The bedside examination by a neurologist remains the first and most important diagnostic tool for Parkinson’s disease (PD). Researchers are working to develop a standard biological marker such as a blood test or an imaging scan that is sensitive and specific for Parkinson’s disease.
A neurologist will make the diagnosis based on:
- A detailed history of symptoms, medical problems, current and past medications. Certain medical conditions, as well as some medications, can cause symptoms similar to Parkinson’s.
- A detailed neurological examination during which a neurologist will ask you to perform tasks to assess the agility of arms and legs, muscle tone, gait and balance, to see if:
- Expression and speech are animated.
- Tremor can be observed in your extremities at rest or in action.
- There is stiffness in extremities or neck.
- You can maintain your balance and examine your posture.
- You may notice that a neurologist records your exam into a table, called Unified Parkinson’s Disease Rating Scale (UPDRS). This is a universal scale used by neurologists and movement disorders specialists to comprehensively assess and document the exam of a person with PD at a baseline, judge the effect of medication and track the progression of disease during future visits.
- Most commonly, people with PD respond well to dopaminergic medications. Lack of response to medications may prompt the doctor to seek an alternative diagnosis such as atypical parkinsonism and order further testing such as an MRI of the brain.
- When unsure of a PD diagnosis, neurologists often refer patients to movement disorders specialists and order DAT scans.
What is a DAT scan and what role does it play in a Parkinson’s diagnosis?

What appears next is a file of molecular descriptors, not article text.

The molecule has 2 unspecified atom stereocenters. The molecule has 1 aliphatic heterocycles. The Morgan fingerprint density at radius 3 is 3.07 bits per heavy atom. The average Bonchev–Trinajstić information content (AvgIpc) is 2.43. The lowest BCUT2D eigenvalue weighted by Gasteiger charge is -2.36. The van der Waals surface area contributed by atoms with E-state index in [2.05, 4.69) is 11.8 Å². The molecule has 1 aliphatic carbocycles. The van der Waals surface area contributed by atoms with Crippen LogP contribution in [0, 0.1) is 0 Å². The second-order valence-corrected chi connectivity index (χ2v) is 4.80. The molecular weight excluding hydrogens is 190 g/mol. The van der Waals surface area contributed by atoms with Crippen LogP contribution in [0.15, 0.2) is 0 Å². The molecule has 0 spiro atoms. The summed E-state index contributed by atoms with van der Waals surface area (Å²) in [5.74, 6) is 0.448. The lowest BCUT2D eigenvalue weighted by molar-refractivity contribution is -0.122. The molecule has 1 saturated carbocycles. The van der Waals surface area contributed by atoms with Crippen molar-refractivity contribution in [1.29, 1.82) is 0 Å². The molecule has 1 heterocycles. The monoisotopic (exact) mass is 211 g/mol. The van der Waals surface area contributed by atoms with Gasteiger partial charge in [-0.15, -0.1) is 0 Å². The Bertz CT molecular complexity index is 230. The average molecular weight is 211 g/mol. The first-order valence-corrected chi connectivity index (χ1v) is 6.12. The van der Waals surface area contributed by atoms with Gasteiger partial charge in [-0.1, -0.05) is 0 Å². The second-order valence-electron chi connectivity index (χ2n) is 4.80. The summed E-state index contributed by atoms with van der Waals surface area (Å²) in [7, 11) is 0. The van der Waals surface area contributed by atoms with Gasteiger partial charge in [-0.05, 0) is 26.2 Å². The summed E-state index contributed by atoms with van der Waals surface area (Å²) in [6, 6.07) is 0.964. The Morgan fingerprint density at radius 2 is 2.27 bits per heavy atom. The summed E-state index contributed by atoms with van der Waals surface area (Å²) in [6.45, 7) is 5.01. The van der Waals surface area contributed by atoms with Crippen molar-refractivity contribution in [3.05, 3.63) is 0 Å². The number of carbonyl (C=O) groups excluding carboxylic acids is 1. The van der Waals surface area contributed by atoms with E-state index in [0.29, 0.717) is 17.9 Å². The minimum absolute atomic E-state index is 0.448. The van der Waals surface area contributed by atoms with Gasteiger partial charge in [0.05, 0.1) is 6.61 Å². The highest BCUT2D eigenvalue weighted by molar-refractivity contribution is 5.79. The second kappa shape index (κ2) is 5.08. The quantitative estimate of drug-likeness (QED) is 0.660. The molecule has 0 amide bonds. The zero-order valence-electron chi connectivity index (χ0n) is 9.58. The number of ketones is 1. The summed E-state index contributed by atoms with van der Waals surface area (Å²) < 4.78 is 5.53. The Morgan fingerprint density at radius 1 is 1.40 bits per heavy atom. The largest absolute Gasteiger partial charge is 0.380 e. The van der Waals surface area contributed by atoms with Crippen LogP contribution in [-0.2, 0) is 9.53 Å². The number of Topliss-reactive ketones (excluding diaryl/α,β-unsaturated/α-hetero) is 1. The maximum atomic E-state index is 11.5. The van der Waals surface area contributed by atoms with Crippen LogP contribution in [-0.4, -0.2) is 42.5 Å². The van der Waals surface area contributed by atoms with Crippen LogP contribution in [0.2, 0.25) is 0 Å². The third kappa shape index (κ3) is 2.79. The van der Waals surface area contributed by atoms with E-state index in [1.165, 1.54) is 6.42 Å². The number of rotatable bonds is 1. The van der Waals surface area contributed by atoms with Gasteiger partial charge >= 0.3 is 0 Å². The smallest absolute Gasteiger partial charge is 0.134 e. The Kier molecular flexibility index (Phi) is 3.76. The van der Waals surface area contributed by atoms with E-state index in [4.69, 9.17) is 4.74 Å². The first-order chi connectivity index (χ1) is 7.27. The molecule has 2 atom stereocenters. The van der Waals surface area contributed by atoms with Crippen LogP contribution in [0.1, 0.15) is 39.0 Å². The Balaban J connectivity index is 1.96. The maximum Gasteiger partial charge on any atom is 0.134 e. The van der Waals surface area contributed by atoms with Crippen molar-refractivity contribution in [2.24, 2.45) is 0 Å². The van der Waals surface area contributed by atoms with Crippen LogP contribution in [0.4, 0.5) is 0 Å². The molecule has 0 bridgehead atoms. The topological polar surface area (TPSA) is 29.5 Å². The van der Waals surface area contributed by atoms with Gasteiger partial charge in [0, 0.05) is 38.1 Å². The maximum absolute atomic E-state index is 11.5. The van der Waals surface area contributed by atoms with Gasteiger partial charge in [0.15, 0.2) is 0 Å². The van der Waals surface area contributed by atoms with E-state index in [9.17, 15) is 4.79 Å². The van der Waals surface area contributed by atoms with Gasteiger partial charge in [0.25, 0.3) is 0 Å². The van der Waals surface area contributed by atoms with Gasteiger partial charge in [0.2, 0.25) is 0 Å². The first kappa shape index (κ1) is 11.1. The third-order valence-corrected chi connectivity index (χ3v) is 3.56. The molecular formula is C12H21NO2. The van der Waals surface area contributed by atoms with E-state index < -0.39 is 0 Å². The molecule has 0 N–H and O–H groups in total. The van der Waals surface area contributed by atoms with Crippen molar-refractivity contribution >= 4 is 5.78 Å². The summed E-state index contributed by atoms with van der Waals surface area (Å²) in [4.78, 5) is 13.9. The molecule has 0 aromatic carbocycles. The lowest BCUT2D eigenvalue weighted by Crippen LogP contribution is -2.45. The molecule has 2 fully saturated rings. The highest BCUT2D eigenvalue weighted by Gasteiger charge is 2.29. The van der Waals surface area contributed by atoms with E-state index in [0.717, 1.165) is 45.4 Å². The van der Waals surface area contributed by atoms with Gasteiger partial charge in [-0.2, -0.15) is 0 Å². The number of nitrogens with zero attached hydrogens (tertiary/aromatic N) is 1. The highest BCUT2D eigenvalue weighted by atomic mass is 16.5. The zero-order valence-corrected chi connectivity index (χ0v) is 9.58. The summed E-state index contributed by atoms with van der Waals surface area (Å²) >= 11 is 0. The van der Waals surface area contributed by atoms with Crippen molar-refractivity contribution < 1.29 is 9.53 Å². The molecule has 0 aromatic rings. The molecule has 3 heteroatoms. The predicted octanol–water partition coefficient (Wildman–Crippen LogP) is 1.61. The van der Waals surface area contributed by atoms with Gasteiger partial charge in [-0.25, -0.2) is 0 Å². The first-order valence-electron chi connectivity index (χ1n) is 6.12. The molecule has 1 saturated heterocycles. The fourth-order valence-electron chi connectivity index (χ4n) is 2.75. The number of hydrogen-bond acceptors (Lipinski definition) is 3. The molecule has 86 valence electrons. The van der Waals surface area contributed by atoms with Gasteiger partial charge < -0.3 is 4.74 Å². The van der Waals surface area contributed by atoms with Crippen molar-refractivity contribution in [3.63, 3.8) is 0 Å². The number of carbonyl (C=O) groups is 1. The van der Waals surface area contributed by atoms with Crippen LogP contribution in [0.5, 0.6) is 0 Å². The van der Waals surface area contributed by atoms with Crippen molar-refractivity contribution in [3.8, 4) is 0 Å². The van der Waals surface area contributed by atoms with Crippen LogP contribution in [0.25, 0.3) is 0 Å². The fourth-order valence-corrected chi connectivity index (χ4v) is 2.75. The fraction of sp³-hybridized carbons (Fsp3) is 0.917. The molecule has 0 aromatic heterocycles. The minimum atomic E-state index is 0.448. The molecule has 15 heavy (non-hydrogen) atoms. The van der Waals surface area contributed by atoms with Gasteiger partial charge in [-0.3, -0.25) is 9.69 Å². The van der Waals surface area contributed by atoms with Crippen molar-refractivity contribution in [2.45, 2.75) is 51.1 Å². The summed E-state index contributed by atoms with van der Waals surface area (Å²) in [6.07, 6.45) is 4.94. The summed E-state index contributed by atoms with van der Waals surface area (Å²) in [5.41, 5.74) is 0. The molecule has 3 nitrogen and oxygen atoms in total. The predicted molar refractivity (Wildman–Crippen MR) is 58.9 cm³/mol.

A DAT scan is an imaging technology that uses small amounts of a radioactive drug to help determine how much dopamine is available in a person's brain. A SPECT scanner is used to measure the amount and location of the drug in the brain.
In 2011, the U.S. Food and Drug Administration (FDA) approved the use of a DAT scan.
While a DAT scan cannot diagnose PD, doctors use them to confirm a diagnosis. A negative DAT scan result does not rule out a Parkinson’s diagnosis, but a positive result helps confirm it. The problem with positive results is that it does not differentiate Parkinson’s disease from other forms of parkinsonism, such as multiple system atrophy (MSA) or progressive supranuclear palsy (PSP), that can also produce a loss of dopamine in the brain. A positive DAT scan can differentiate PD from Essential Tremor (ET) as there is no dopamine deficiency in the latter.
Are there risks associated with DAT scan?
Possible adverse reactions such as headache, nausea, vertigo, dry mouth and mild to moderate dizziness were reported, hypersensitivity reaction and injection site pain have also been reported.
I have PD and several symptoms. Should I get a DAT scan?
Likely no. There is no need for DAT scan when your history and exam suggests Parkinson’s disease and you meet the diagnostic criteria. Occasionally, if signs and symptoms are mild or you don’t meet the diagnostic criteria then your neurologist or movement disorder specialist will refer you for a DAT scan. Keep in mind that ultimately the diagnosis is based on your history and physical exam and the DAT scan is most commonly used to complete the picture and is not a necessary test for a diagnosis.
How can I get a DAT scan?
Speak with your doctor to see if a DAT scan is right for you. Learn more about DAT scans at http://us.datscan.com.
Is the DAT scan test covered by insurance, Medicare and Medicaid?
A DAT scan is covered by Medicare and Medicaid. Insurers are likely to cover a DAT scan, but coverage varies so please contact your insurer for confirmation before the procedure.
The Parkinson’s Foundation recommends that a person with symptoms resembling those of PD consider making an appointment with a movement disorder specialist. To find a specialist in your community, call our free Helpline at 1-800-4PD-INFO (473-4636) from Monday to Friday, 9:00 AM ET to 5:00 PM ET.
Page reviewed by Dr. Ahmad Elkouzi, Movement Disorders Fellow at the University of Florida, a Parkinson’s Foundation Center of Excellence.